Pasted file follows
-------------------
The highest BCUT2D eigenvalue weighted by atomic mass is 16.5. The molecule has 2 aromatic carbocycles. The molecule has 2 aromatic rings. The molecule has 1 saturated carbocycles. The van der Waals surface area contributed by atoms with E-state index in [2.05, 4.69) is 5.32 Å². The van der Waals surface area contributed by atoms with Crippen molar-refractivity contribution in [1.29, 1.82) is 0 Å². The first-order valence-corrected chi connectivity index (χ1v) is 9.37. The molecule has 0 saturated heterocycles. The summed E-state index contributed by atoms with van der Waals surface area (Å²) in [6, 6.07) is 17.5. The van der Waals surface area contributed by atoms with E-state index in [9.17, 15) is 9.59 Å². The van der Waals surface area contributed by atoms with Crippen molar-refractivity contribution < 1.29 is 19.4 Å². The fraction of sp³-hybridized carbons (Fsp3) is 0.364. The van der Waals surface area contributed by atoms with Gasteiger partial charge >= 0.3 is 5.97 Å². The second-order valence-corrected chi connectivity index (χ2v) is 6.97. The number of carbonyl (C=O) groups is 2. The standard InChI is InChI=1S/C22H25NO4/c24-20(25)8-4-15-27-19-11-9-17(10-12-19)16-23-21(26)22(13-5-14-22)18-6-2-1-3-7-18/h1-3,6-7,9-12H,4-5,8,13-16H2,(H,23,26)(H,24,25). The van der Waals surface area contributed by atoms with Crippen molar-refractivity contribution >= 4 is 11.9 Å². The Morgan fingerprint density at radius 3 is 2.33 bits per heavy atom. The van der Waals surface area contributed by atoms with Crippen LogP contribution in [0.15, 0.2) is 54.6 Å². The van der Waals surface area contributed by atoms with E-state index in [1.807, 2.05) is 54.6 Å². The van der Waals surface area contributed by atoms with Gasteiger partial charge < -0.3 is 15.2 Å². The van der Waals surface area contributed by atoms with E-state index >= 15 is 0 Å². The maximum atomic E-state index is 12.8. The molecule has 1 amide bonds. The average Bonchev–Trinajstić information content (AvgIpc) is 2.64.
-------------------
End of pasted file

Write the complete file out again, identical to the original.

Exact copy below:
The highest BCUT2D eigenvalue weighted by atomic mass is 16.5. The molecule has 2 aromatic carbocycles. The molecule has 2 aromatic rings. The molecule has 1 saturated carbocycles. The van der Waals surface area contributed by atoms with E-state index in [2.05, 4.69) is 5.32 Å². The van der Waals surface area contributed by atoms with Crippen molar-refractivity contribution in [1.29, 1.82) is 0 Å². The first-order valence-corrected chi connectivity index (χ1v) is 9.37. The molecule has 0 saturated heterocycles. The summed E-state index contributed by atoms with van der Waals surface area (Å²) in [6, 6.07) is 17.5. The van der Waals surface area contributed by atoms with E-state index in [9.17, 15) is 9.59 Å². The van der Waals surface area contributed by atoms with Crippen molar-refractivity contribution < 1.29 is 19.4 Å². The fraction of sp³-hybridized carbons (Fsp3) is 0.364. The van der Waals surface area contributed by atoms with Gasteiger partial charge >= 0.3 is 5.97 Å². The second-order valence-corrected chi connectivity index (χ2v) is 6.97. The number of carbonyl (C=O) groups is 2. The standard InChI is InChI=1S/C22H25NO4/c24-20(25)8-4-15-27-19-11-9-17(10-12-19)16-23-21(26)22(13-5-14-22)18-6-2-1-3-7-18/h1-3,6-7,9-12H,4-5,8,13-16H2,(H,23,26)(H,24,25). The van der Waals surface area contributed by atoms with Crippen molar-refractivity contribution >= 4 is 11.9 Å². The Morgan fingerprint density at radius 3 is 2.33 bits per heavy atom. The van der Waals surface area contributed by atoms with Crippen LogP contribution in [0.15, 0.2) is 54.6 Å². The van der Waals surface area contributed by atoms with E-state index in [1.807, 2.05) is 54.6 Å². The van der Waals surface area contributed by atoms with Gasteiger partial charge < -0.3 is 15.2 Å². The van der Waals surface area contributed by atoms with E-state index >= 15 is 0 Å². The maximum atomic E-state index is 12.8. The molecule has 1 amide bonds. The average Bonchev–Trinajstić information content (AvgIpc) is 2.64.